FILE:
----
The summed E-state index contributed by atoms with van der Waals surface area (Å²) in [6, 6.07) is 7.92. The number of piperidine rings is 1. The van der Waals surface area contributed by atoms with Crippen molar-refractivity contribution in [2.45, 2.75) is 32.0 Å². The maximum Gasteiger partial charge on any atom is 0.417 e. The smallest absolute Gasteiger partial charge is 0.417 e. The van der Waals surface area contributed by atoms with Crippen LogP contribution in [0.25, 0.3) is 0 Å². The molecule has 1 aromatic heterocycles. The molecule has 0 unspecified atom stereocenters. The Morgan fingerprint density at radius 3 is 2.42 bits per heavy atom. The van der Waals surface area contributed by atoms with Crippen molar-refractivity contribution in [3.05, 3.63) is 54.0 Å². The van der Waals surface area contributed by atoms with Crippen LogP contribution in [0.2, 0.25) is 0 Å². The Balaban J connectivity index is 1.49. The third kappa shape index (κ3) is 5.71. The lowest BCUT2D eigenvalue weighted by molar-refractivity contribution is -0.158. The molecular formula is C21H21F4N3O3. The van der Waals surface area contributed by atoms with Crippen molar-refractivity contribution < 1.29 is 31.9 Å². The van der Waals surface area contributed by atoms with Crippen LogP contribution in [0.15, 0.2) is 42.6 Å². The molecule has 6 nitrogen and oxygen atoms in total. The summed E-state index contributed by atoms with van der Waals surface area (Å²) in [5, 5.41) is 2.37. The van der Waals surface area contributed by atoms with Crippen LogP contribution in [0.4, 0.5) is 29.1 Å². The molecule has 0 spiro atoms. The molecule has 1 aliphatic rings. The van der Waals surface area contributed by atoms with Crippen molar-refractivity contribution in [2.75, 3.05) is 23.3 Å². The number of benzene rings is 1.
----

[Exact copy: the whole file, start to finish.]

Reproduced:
The summed E-state index contributed by atoms with van der Waals surface area (Å²) in [6, 6.07) is 7.92. The number of piperidine rings is 1. The van der Waals surface area contributed by atoms with Crippen molar-refractivity contribution in [2.45, 2.75) is 32.0 Å². The maximum Gasteiger partial charge on any atom is 0.417 e. The smallest absolute Gasteiger partial charge is 0.417 e. The van der Waals surface area contributed by atoms with Crippen LogP contribution in [0.25, 0.3) is 0 Å². The molecule has 1 aromatic heterocycles. The molecule has 0 unspecified atom stereocenters. The Morgan fingerprint density at radius 3 is 2.42 bits per heavy atom. The van der Waals surface area contributed by atoms with Crippen molar-refractivity contribution in [3.05, 3.63) is 54.0 Å². The van der Waals surface area contributed by atoms with Crippen LogP contribution in [0.2, 0.25) is 0 Å². The Balaban J connectivity index is 1.49. The third kappa shape index (κ3) is 5.71. The lowest BCUT2D eigenvalue weighted by molar-refractivity contribution is -0.158. The molecular formula is C21H21F4N3O3. The van der Waals surface area contributed by atoms with Crippen molar-refractivity contribution < 1.29 is 31.9 Å². The van der Waals surface area contributed by atoms with Crippen LogP contribution in [0.15, 0.2) is 42.6 Å². The molecule has 6 nitrogen and oxygen atoms in total. The summed E-state index contributed by atoms with van der Waals surface area (Å²) in [5, 5.41) is 2.37. The van der Waals surface area contributed by atoms with Crippen LogP contribution in [0.4, 0.5) is 29.1 Å². The molecule has 0 spiro atoms. The molecule has 1 aliphatic rings. The van der Waals surface area contributed by atoms with Crippen molar-refractivity contribution in [2.75, 3.05) is 23.3 Å². The number of benzene rings is 1.